Sometimes one does not have to be far-out to get caught up in adventure.  Tom was “lost” or “gone” to Aunt Polly in the very opening of the novel, but we find he’s right under her nose, sneaking jam treats in the closet.  Later he is hiding inside his home again, in a most intense scene when he returns from pirating on Jackson’s Island to hear Aunt Polly’s worries over the loss or possible death of Tom and the other boys.  From the very beginning scene of Tom Sawyer, I can throw myself back to my childhood in England.  One of my own dream-myths occurred in the pantry of my godparents’ kitchen where I found myself lost, paralyzed in hiding, because, so conscious of the punishment to come, I was unable to comfortably reveal myself as anything but a rotten thief.  The story was told for years afterwards, repeated almost as folktale for a good laugh by our family circle, but at the time, shades of nightmare, fears of complete loss, perhaps by my drowning in one of the aforementioned clay holes, caste a pall over any humor or lightheartedness of the situation.  

It goes as follows: Out of curiosity or perhaps boredom, I had wandered into Aunt Annie’s open pantry, a dropped-floor room off the kitchen, in which foods were placed to stay cool in those days of the 1940s before electricity and refrigerators were common in the cottage-like dwellings down on old Corby village outskirts.  There I spied the dessert for Sunday tea; my aunt had made a large egg custard in a copious casserole bowl.  As one of my favorite dishes, this pudding she had obviously made because she knew I was coming to tea.  The bronzed, nut-megged crust invited me—no, seduced me–to sample the pudding, and in savoring it, I was lost, drowned, in ladling the glorious, golden, creamy custard.  Before I awoke to my crime, I had made quite a divot or ditch in the bowl, and sat petrified in the pantry corner, imagining what dread punishment I’d receive for such a serious theft.  Not showing myself, I heard a pandemonium of concern grow outside the door—name-calling, shouting and hallo-ing, sending for the constable to help scout for me, a hullabaloo of ooh-ing and oh-no-ing, grim mentioning of the worst possible places—“He wouldn’t have gone down by the clay hole, would he?”  Eventually I came forth, showing myself safe inside the house, never having ventured outside.  I’m sure, out of relief, I must have cried my eyes out for what I’d done and how much trouble I’d caused, spoiling everybody’s Sunday teatime.  In time, the folk-tale of Lost David and the Spoiled Egg-custard cast me as a folktale hero, but at the time of occurrence the action did not allow me much showing-off.   I dread thinking back how much I must have paid for that high-jinks whether in spank-counts or in miserable seclusion.  The point is, I did all this mischief in rascally abandon, right within the kitchen walls, without going beyond the physical bounds of authority, hardly aware of the serious consequences of my actions.  The kitchen pantry was my dark cave that Sunday teatime.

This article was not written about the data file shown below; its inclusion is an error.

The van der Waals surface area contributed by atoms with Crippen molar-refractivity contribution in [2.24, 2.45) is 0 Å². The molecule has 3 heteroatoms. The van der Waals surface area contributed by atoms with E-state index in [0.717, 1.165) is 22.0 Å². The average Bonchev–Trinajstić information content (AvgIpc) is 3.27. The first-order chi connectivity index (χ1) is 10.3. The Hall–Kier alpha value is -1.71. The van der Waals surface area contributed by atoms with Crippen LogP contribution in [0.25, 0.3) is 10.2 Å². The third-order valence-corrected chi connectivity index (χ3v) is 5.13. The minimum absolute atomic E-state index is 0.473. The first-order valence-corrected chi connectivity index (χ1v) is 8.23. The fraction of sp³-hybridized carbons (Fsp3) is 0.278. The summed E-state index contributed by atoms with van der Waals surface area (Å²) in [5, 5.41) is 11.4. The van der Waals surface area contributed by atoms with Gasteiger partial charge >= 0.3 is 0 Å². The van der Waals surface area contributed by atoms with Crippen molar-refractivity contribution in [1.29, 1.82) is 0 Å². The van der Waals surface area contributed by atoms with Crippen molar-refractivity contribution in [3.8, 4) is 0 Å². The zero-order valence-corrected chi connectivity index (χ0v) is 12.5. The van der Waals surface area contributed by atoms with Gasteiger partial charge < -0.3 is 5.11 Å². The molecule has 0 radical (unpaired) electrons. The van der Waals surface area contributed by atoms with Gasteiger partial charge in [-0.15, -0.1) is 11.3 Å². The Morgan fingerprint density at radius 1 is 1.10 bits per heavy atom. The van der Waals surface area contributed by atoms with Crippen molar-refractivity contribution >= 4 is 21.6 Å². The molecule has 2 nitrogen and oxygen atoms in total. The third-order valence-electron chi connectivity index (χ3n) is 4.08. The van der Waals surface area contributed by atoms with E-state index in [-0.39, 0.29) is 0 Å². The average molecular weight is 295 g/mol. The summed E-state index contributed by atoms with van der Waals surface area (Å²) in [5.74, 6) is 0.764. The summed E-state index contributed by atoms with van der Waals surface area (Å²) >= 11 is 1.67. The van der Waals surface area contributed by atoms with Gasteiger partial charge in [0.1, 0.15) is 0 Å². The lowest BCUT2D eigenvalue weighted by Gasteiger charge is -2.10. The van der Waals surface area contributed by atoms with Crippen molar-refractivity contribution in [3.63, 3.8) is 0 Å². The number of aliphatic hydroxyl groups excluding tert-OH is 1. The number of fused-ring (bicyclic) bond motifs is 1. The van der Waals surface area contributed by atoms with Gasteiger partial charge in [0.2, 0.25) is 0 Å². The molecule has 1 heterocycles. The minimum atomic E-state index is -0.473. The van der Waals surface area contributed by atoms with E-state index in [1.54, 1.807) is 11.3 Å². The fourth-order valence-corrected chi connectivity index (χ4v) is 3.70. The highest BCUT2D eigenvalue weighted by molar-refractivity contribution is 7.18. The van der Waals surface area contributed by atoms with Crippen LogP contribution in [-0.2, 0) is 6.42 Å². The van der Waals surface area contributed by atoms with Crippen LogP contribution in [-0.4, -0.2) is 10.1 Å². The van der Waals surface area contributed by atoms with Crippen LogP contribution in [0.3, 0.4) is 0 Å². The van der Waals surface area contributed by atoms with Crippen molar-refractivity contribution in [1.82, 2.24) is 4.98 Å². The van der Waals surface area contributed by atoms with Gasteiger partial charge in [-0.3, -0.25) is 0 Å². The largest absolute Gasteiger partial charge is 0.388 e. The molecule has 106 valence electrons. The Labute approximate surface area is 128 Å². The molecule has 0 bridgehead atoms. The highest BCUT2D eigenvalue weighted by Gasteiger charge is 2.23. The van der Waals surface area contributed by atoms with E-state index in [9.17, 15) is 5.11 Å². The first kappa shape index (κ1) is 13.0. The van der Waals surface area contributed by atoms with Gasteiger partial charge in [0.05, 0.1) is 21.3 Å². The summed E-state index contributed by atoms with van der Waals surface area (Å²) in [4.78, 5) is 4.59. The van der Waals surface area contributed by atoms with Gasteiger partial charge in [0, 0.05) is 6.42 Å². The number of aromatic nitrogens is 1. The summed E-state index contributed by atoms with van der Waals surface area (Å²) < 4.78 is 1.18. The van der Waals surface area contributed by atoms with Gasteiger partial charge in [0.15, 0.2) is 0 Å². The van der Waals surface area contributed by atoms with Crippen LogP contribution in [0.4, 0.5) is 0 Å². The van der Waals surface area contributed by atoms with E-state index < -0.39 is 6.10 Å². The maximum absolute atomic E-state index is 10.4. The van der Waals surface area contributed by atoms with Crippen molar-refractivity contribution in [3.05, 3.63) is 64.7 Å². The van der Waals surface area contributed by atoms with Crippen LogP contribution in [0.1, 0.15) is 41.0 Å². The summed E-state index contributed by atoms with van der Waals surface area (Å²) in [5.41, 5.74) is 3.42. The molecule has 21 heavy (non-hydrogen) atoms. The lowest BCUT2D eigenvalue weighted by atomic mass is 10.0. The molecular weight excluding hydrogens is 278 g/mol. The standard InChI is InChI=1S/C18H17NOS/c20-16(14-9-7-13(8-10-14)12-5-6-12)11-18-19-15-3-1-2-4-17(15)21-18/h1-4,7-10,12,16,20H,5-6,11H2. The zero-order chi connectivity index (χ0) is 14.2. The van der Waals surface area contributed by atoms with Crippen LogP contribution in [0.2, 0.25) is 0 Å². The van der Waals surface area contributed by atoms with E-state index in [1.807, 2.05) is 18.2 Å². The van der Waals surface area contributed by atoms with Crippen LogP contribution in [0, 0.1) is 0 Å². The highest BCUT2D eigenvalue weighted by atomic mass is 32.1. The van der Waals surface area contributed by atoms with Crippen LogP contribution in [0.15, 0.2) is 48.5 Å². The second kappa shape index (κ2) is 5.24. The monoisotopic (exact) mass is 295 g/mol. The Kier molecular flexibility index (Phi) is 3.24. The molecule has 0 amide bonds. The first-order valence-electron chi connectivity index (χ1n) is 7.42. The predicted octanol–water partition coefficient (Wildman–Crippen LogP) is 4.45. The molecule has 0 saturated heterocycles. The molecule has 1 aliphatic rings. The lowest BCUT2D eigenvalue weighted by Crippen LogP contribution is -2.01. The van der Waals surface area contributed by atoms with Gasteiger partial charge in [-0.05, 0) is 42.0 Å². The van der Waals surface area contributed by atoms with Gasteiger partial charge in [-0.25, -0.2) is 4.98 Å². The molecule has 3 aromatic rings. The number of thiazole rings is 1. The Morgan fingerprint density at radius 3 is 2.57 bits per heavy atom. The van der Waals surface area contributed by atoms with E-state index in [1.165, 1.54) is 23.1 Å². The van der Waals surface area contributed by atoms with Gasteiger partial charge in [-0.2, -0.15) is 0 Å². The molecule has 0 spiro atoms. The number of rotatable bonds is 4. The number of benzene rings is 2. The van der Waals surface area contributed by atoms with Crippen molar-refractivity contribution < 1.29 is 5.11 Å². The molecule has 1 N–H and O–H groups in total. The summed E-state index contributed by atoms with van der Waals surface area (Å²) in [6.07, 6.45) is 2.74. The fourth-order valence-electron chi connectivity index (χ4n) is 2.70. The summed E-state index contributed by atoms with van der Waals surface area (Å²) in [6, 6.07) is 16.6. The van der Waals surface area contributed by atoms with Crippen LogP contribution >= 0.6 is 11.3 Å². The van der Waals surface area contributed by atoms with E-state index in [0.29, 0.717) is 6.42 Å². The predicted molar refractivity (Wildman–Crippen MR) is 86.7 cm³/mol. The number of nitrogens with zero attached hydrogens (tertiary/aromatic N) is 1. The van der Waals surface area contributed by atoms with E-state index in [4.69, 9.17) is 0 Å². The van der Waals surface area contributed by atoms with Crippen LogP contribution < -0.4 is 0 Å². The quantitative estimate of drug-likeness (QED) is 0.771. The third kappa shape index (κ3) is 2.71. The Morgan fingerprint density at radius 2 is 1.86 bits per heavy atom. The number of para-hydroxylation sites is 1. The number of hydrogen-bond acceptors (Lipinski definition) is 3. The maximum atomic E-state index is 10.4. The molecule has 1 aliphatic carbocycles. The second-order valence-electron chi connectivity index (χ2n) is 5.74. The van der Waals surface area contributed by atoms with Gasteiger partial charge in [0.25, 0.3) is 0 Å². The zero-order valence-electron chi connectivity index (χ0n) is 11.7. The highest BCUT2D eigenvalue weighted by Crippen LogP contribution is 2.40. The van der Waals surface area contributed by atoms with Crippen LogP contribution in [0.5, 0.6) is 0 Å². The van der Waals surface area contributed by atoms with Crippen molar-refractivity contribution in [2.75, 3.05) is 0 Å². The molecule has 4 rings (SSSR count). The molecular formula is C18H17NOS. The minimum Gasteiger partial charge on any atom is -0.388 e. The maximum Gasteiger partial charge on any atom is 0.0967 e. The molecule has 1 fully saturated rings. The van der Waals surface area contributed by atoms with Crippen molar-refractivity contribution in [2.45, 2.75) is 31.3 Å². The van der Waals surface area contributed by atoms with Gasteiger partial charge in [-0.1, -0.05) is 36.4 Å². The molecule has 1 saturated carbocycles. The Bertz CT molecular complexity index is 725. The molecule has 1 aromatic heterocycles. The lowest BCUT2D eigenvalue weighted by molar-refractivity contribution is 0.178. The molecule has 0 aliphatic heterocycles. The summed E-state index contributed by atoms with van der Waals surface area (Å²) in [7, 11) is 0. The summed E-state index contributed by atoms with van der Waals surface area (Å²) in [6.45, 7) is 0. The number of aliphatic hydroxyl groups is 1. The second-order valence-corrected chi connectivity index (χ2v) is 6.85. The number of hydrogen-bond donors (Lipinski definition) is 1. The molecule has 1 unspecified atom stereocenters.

From enjoying Tom Sawyer’s adventures, perhaps several of us readers had some reflections of dream-myth adventures of their childhood years.  Samuel Clemens, on the cusp of turning 40, was busy reviving and embellishing memories of his past in Hannibal; he fictionalized characters and events, as he says in his introduction, in the ways of architectural combination.  To impose a design on the novel, what he had to use of past traditions was perhaps very different from a novelist’s approach in our times.  Twain had a number of Bad Boy stories by authors of his era: he had Charles Dickens’ stories, tales of Robin Hood, James Fenimore Cooper’s adventures, Walter Scott’s knightly romances, and a host of folktales and myths to think back on for imitation or refashioning.  I wonder how many common readers today could actually detail the literary, folktale or mythological motifs Clemens employed.